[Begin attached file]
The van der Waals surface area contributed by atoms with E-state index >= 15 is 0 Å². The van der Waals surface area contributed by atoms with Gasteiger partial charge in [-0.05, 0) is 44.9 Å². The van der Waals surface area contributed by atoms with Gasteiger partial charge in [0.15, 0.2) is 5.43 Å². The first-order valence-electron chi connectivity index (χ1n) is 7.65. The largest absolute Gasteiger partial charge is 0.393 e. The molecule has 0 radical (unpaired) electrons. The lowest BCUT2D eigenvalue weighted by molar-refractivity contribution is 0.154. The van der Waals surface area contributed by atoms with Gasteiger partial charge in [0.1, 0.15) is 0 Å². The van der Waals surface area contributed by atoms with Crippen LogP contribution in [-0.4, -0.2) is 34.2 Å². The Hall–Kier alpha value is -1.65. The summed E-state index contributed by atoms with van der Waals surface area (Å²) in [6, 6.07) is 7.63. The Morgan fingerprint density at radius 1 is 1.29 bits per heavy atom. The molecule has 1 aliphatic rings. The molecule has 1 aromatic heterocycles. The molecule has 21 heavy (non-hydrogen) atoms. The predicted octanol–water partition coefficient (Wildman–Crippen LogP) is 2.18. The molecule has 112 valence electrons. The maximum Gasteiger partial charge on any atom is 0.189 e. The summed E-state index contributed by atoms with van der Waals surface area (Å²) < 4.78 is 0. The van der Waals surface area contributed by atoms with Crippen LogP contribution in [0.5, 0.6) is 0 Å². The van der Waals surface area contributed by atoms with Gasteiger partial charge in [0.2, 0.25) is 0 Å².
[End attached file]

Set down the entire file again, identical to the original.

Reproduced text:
The van der Waals surface area contributed by atoms with E-state index >= 15 is 0 Å². The van der Waals surface area contributed by atoms with Gasteiger partial charge in [-0.05, 0) is 44.9 Å². The van der Waals surface area contributed by atoms with Gasteiger partial charge in [0.15, 0.2) is 5.43 Å². The first-order valence-electron chi connectivity index (χ1n) is 7.65. The largest absolute Gasteiger partial charge is 0.393 e. The molecule has 0 radical (unpaired) electrons. The lowest BCUT2D eigenvalue weighted by molar-refractivity contribution is 0.154. The van der Waals surface area contributed by atoms with Gasteiger partial charge in [0.1, 0.15) is 0 Å². The van der Waals surface area contributed by atoms with Crippen LogP contribution in [-0.4, -0.2) is 34.2 Å². The Hall–Kier alpha value is -1.65. The summed E-state index contributed by atoms with van der Waals surface area (Å²) in [6, 6.07) is 7.63. The Morgan fingerprint density at radius 1 is 1.29 bits per heavy atom. The molecule has 1 aliphatic rings. The molecule has 1 aromatic heterocycles. The molecule has 21 heavy (non-hydrogen) atoms. The predicted octanol–water partition coefficient (Wildman–Crippen LogP) is 2.18. The molecule has 112 valence electrons. The maximum Gasteiger partial charge on any atom is 0.189 e. The summed E-state index contributed by atoms with van der Waals surface area (Å²) < 4.78 is 0. The van der Waals surface area contributed by atoms with Crippen LogP contribution in [0.5, 0.6) is 0 Å². The van der Waals surface area contributed by atoms with Gasteiger partial charge in [0.2, 0.25) is 0 Å².